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The Toronto skyline, looking roughly north east from the 40th floor of 155 Wellington St. West, on March 4, 2019.Fred Lum/The Globe and Mail

All of Canada’s big banks sailed past analysts’ profit estimates when they reported their quarterly financial results last week. But the smaller of the Big Six, with cheaper valuations, scored some of the best share price gains.

This may be something for investors to keep in mind as the market anticipates the end of the pandemic, along with improving economic activity and lower loan losses: A return to normal, or something close to it, could be particularly good for banks that appeared to have the most to lose when the economy was sinking last year.

We highlighted the case of Canadian Imperial Bank of Commerce recently, before the quarterly earnings season began, as a stock with a low valuation relative to its peers. But CIBC, one of the smallest of the Big Six, has company in the bargain bin.

The sector’s financial results for the quarter ended Jan. 31 were widely praised by analysts. Strong trading revenue, robust income from wealth management and aggregate credit losses that were 55 per cent below the consensus expectation, according to National Bank Financial, translated into big surprises.

The banks’ adjusted first-quarter profits, on a per-share basis, actually increased by an average of 14 per cent, year over year. That’s remarkable because it means the banks increased their profits during the pandemic, and by double-digits, even as they faced declining global economic activity and soaring job losses in Canada and the United States last year.

What’s equally remarkable for investors is bank profits beat analysts’ estimates, sending stock prices rising, in some cases to record highs.

The beats were big, too. Among the biggest of the big banks, Royal Bank of Canada’s adjusted earnings per share were 18 per cent higher than the consensus estimate. Toronto-Dominion Bank’s earnings were 22 per cent higher than the consensus estimate and Bank of Nova Scotia’s were 20 per cent higher.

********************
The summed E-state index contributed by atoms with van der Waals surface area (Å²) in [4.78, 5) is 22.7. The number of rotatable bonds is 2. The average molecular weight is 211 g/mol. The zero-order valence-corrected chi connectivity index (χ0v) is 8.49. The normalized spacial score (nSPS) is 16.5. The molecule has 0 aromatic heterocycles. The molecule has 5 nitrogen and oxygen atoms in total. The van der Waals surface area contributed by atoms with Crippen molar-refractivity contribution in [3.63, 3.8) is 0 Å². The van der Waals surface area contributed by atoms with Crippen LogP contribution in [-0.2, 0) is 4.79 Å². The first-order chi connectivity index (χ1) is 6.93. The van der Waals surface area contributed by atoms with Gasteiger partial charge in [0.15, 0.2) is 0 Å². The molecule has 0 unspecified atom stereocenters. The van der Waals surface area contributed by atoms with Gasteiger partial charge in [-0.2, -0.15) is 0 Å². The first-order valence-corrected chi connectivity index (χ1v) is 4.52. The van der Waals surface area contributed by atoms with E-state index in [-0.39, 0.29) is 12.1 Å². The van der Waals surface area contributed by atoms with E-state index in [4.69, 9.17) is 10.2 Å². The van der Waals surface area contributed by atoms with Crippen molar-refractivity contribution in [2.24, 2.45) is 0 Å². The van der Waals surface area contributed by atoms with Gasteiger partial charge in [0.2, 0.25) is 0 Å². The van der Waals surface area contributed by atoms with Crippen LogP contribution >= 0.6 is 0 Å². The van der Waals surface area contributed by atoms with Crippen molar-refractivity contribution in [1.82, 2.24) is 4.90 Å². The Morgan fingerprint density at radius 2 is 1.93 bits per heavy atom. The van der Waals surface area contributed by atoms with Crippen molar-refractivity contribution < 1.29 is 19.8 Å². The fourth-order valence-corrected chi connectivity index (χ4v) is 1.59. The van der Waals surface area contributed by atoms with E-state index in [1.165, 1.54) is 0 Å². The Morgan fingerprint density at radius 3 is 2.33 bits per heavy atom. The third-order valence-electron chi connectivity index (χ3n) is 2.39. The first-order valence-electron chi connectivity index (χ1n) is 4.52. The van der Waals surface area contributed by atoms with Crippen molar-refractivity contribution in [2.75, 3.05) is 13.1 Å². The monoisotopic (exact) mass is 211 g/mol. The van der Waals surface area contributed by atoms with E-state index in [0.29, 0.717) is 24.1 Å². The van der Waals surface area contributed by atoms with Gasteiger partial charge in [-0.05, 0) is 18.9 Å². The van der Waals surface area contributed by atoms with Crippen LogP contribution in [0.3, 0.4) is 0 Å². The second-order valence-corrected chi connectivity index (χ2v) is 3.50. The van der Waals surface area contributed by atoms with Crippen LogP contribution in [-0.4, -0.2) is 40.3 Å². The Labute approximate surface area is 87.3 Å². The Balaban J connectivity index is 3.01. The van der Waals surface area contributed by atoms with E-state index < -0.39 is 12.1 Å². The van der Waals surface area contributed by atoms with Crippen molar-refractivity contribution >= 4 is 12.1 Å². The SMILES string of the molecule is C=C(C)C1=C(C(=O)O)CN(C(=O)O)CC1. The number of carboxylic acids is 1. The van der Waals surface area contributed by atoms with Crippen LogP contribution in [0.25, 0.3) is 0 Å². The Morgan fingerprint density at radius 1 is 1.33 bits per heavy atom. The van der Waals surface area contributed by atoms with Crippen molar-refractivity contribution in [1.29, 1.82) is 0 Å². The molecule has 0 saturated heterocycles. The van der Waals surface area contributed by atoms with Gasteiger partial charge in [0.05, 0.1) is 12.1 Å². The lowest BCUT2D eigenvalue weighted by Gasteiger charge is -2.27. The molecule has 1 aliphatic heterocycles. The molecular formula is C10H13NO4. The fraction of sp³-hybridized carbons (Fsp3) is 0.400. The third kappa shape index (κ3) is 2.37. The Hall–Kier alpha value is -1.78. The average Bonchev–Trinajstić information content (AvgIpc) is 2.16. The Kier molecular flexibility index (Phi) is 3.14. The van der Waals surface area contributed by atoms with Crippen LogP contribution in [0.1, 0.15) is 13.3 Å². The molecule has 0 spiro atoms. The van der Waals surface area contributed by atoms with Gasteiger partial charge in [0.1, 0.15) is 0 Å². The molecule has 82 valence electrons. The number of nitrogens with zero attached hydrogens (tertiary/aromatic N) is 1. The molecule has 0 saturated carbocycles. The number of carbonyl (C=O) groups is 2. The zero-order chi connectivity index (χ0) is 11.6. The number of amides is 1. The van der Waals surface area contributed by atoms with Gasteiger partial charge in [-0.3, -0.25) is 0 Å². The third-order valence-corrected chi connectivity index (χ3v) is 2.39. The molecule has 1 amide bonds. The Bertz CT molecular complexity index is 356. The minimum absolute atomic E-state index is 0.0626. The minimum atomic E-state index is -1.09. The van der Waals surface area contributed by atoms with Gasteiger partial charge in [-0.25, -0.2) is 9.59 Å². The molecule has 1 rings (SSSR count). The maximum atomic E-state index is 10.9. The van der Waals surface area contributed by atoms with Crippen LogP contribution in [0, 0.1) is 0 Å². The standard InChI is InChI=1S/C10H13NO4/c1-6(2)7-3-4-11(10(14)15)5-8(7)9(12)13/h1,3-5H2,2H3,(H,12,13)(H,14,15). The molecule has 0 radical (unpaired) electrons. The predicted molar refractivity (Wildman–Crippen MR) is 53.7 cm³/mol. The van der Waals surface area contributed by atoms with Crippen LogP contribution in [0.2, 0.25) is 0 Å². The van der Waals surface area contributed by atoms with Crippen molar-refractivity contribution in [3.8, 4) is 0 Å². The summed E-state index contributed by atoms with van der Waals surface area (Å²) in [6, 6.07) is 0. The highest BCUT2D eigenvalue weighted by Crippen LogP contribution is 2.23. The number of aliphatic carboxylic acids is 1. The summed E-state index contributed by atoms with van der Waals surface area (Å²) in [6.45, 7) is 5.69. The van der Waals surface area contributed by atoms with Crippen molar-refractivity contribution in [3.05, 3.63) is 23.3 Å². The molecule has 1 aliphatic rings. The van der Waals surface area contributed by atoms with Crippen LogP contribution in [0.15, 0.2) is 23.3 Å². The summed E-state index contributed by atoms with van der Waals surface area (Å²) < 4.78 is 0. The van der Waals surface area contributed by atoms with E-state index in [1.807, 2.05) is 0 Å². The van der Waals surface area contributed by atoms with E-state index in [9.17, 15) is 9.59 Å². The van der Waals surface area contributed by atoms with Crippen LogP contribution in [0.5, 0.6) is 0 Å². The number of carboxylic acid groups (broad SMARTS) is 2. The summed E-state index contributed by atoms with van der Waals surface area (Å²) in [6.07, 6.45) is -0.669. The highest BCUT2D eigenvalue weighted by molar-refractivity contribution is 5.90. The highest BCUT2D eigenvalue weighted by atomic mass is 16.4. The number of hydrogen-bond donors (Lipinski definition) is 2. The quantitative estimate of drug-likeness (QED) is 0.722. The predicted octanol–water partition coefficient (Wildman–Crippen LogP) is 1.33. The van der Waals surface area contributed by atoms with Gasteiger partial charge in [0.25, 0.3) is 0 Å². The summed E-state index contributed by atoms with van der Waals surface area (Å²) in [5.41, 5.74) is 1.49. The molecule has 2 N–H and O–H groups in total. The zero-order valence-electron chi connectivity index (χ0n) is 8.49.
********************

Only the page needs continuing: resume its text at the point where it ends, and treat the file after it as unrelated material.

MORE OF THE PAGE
But the smaller banks produced even bigger beats. National Bank of Canada beat earnings expectations by 26 per cent, CIBC beat expectations by 27 per cent and Bank of Montreal beat by a dazzling 42 per cent.

In most cases, the bigger beats drove bigger subsequent share price gains. Over the past five trading days, the three banks with the biggest beats saw their share prices rise by an average of 4.6 per cent. That’s more than double the 2.2-per-cent average gain for the three banks with the smallest beats (and RBC’s share price has fallen over the past five trading days).

In other words, big beats are good. But perhaps there’s more going on here. The upbeat financial results from the Big Six eased lingering concerns that the sector remains exposed to the pandemic. It is hard to worry about the banks when their excess capital – that is, capital above regulatory thresholds – now stands at a collective $34-billion.

That could fund dividend increases (when the banking regulator gives the green light), acquisitions and share buybacks.

What’s more, cheap stocks stand out as confidence returns. Bank stocks with lower estimated price-to-earnings ratios have emerged as some of the top performers: According to RBC Dominion Securities, CIBC, BMO and Scotiabank trade at an average of just nine times estimated earnings, compared with a P/E ratio of 10.9 for TD at the high end.

The sector itself is still relatively inexpensive compared with the broader market and comes with an attractive average dividend yield of about 4 per cent, supporting the argument for being less choosy among the big banks right now.

But given last week’s strong earnings performance, low valuations could be even more important than features such as size and diversification, which looked attractive during the worst of the pandemic last year. Postpandemic, cheap is good.

Full disclosure: The author owns the BMO Equal Weight Banks Index ETF.

Editor’s note: An earlier version of this story incorrectly stated the earnings beat for Bank of Nova Scotia. It has been updated.

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